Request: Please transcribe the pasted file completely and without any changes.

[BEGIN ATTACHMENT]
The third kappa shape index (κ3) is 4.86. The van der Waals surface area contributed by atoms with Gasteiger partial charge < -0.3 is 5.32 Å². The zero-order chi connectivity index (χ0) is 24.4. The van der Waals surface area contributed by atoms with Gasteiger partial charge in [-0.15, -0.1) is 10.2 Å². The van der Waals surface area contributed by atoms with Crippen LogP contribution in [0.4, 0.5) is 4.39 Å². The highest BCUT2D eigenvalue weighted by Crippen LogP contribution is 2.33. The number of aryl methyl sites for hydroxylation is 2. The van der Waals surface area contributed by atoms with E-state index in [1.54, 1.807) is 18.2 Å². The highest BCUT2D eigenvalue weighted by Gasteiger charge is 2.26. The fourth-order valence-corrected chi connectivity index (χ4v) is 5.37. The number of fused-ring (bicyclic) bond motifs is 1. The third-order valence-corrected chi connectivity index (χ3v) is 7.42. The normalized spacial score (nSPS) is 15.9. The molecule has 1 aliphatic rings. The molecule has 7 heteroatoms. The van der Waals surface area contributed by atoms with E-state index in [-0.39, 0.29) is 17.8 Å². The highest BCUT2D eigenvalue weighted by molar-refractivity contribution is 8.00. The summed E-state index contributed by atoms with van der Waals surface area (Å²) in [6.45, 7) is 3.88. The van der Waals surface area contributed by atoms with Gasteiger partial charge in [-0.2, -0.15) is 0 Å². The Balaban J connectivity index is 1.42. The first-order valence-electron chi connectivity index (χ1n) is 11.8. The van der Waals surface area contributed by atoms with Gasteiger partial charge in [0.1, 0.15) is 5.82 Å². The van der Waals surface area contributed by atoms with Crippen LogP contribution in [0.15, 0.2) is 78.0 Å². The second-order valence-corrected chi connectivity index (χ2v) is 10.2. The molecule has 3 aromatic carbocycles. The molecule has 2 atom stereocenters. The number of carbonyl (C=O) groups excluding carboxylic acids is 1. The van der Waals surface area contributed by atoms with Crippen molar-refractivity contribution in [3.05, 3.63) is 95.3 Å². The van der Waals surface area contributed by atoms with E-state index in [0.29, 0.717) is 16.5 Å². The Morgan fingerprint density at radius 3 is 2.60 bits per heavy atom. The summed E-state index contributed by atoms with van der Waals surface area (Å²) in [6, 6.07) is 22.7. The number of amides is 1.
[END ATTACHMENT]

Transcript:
The third kappa shape index (κ3) is 4.86. The van der Waals surface area contributed by atoms with Gasteiger partial charge < -0.3 is 5.32 Å². The zero-order chi connectivity index (χ0) is 24.4. The van der Waals surface area contributed by atoms with Gasteiger partial charge in [-0.15, -0.1) is 10.2 Å². The van der Waals surface area contributed by atoms with Crippen LogP contribution in [0.4, 0.5) is 4.39 Å². The highest BCUT2D eigenvalue weighted by Crippen LogP contribution is 2.33. The number of aryl methyl sites for hydroxylation is 2. The van der Waals surface area contributed by atoms with E-state index in [1.54, 1.807) is 18.2 Å². The highest BCUT2D eigenvalue weighted by Gasteiger charge is 2.26. The fourth-order valence-corrected chi connectivity index (χ4v) is 5.37. The number of fused-ring (bicyclic) bond motifs is 1. The third-order valence-corrected chi connectivity index (χ3v) is 7.42. The normalized spacial score (nSPS) is 15.9. The molecule has 1 aliphatic rings. The molecule has 7 heteroatoms. The van der Waals surface area contributed by atoms with E-state index in [-0.39, 0.29) is 17.8 Å². The highest BCUT2D eigenvalue weighted by molar-refractivity contribution is 8.00. The summed E-state index contributed by atoms with van der Waals surface area (Å²) in [6.45, 7) is 3.88. The van der Waals surface area contributed by atoms with Gasteiger partial charge in [-0.2, -0.15) is 0 Å². The Balaban J connectivity index is 1.42. The first-order valence-electron chi connectivity index (χ1n) is 11.8. The van der Waals surface area contributed by atoms with Gasteiger partial charge in [0.1, 0.15) is 5.82 Å². The van der Waals surface area contributed by atoms with Crippen LogP contribution in [0.15, 0.2) is 78.0 Å². The second-order valence-corrected chi connectivity index (χ2v) is 10.2. The molecule has 3 aromatic carbocycles. The molecule has 2 atom stereocenters. The number of carbonyl (C=O) groups excluding carboxylic acids is 1. The van der Waals surface area contributed by atoms with Crippen molar-refractivity contribution in [3.05, 3.63) is 95.3 Å². The van der Waals surface area contributed by atoms with E-state index in [0.29, 0.717) is 16.5 Å². The Morgan fingerprint density at radius 3 is 2.60 bits per heavy atom. The summed E-state index contributed by atoms with van der Waals surface area (Å²) in [6, 6.07) is 22.7. The number of amides is 1.